Power Corporation of Canada

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Power Corporation of Canada
Traded asTSXPOW
Founded1925; 94 years ago (1925)[1]
FounderArthur J. Nesbitt
Peter Thompson
HeadquartersMontreal, Quebec, Canada
Key people
ProductsFinancial services, insurance and energy
RevenueIncrease C$51.36 billion (2017)[2]
Decrease C$1.286 billion (2017)[2]
Total assetsIncrease C$445.52 billion (2017) [2]
Number of employees
Over 30,000 employees and 12,200 financial advisors (2017)[3]

Power Corporation of Canada (French: Power Corporation du Canada) is a Canadian multinational diversified management and holding company. Through its subsidiary Power Financial Corporation, it has interests in companies in the financial services sector in Canada, the United States and Europe. Power Corporation also holds and actively manages a portfolio of investments in the United States, Europe and Asia.[4][5]


Power Corporation of Canada was formed in 1925 by stockbrokers Arthur J. Nesbitt and his partner Peter A. T. Thompson. Nesbitt served as the company's first president. Power Corporation was created as a holding company to manage their substantial investments in public utility companies involved in the electrical power industry in Quebec's Eastern Townships plus in the other Canadian Provinces of Ontario, Manitoba, New Brunswick and British Columbia. In the latter part of the 1930s, the company acquired a controlling interest in Bathurst Pulp and Paper Company Ltd. and in 1938, Canadian Oil Companies Ltd., selling the latter to Shell Oil Company in 1962.

In 1952, Arthur J. Nesbitt was succeeded as president by his son Arthur Deane Nesbitt (1910–1978). The family sold most their interest in Power Corporation to the Paul Desmarais group in 1968 and by 1970 no longer had any involvement. At that time, Paul Desmarais had already started implementing an investment philosophy which continues today:[when?] responsible management, prudent approach to risk, long-term value creation, etc.

1984 saw the creation of a diversified management and holding company, Power Financial Corporation. Global expansion for the group began in the 1970s in Europe and followed in the 1990s in Asia. The group's involvement in the finance sector continued in 2000 with the acquisition of Canada Life, Mackenzie Financial and Putnam Investments.

Power Corporation owns 65.5% of Power Financial Corporation.

While it was originally established as an electric utility holding company, the company became a conglomerate with major interests in the finance industry, as well as interests in other business sectors such as sustainable and renewable energy.[6]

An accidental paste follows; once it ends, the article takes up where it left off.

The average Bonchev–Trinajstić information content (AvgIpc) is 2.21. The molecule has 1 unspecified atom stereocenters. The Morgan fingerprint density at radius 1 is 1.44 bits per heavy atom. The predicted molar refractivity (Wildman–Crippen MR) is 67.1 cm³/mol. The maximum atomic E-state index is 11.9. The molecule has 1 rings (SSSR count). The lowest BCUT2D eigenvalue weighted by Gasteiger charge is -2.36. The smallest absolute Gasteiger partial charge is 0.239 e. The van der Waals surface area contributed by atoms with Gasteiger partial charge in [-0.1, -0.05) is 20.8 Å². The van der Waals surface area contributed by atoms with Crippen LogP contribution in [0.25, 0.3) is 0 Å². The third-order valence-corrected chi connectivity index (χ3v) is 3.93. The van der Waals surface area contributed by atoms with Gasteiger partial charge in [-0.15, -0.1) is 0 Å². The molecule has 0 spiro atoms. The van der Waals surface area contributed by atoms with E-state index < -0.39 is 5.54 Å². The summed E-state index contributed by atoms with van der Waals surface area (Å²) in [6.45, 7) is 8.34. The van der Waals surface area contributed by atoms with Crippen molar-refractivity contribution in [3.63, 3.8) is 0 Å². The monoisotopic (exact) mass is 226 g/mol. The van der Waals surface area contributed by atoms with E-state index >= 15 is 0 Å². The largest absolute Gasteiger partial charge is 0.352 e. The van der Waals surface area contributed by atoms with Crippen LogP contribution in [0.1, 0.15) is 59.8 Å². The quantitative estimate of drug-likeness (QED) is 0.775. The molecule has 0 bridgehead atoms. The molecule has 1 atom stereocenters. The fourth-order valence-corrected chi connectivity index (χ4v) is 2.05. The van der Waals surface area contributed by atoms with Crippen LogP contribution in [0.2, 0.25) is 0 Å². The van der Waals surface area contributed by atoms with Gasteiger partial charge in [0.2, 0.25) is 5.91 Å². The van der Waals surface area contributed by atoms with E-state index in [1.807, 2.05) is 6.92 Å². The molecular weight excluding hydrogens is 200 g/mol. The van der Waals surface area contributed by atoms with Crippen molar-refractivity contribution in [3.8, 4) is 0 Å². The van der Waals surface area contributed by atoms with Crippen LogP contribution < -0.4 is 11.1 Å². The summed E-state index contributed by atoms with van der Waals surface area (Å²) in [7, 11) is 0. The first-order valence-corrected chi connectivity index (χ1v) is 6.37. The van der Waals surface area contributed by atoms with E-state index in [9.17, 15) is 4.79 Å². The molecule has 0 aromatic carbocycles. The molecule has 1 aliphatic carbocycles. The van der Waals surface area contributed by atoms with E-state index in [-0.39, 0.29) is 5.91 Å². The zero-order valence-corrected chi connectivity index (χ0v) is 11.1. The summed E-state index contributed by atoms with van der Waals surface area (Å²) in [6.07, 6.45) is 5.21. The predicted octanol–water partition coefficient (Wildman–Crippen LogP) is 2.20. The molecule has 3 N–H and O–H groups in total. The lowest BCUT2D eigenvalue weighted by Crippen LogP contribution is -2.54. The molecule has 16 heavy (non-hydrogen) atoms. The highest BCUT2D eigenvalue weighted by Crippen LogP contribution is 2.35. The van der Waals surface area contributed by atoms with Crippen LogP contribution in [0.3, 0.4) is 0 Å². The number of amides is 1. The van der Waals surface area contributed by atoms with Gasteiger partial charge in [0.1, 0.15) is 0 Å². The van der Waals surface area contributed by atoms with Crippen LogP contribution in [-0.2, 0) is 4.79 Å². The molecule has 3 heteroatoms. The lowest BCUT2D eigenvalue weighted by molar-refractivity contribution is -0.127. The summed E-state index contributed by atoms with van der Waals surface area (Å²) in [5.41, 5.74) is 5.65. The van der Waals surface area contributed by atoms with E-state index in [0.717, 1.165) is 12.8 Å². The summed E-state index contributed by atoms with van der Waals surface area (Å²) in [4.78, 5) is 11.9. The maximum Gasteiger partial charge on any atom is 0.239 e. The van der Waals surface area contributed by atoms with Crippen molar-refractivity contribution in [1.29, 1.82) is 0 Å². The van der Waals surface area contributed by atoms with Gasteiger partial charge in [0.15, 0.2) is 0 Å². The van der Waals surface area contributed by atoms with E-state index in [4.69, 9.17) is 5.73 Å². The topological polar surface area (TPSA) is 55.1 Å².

Corporate governance[edit]

The Co-Chief Executive Officers are Paul Desmarais Jr. and André Desmarais. As a holding company, the officers run the companies through the various Boards.[7][better source needed]

Corporate social responsibility[edit]

Responsible management has long been a corporate value at Power Corporation. This is reflected through the corporation's community investment. Power Corporation has been a supporter of the Imagine program in Canada since 1989.[8] Its subsidiaries also support this national program, which promotes corporate and public commitment in communities. In addition to promoting volunteering, the program calls for corporations to contribute to a target of 1% of pre-tax domestic profit to charitable causes,[9] a threshold which Power Corporation has met year after year.

Through charitable giving and volunteering initiatives, Power Corporation has contributed to more than 800 organizations in the past. In 2015, the company's community investment was segmented as follows:

  • Community Development (28%)
  • Health (19%)
  • Arts and Culture (18%)
  • Education (29%)
  • Environment (6%)

Frère-Bourgeois partnership[edit]

Pargesa Holding S.A.[10] is controlled by Parjointco N.V.[11] Through its participation in Groupe Bruxelles Lambert, Pargesa has interests in Imerys (mineral-based specialty solutions for industry), SGS (testing, inspection and certification), LafargeHolcim (cement, aggregates and concrete), Pernod Ricard (wines and spirits), adidas (design and distribution of sportswear), Total (oil, gas and alternative energies) and Engie (electricity, natural gas, and energy and environmental services). Parjointco is indirectly owned by Power Corporation and Belgian tycoon Albert Frère.[12] The Desmarais family and Frère (now deceased)[13] are/were shareholders in oil company Total SA, France’s largest oil company.[14] Total was the subject of a formal investigation by the United Nations in February 2010 for bribery charges concerning oil deliveries from Iraq during the rule of dictator Saddam Hussein.[15]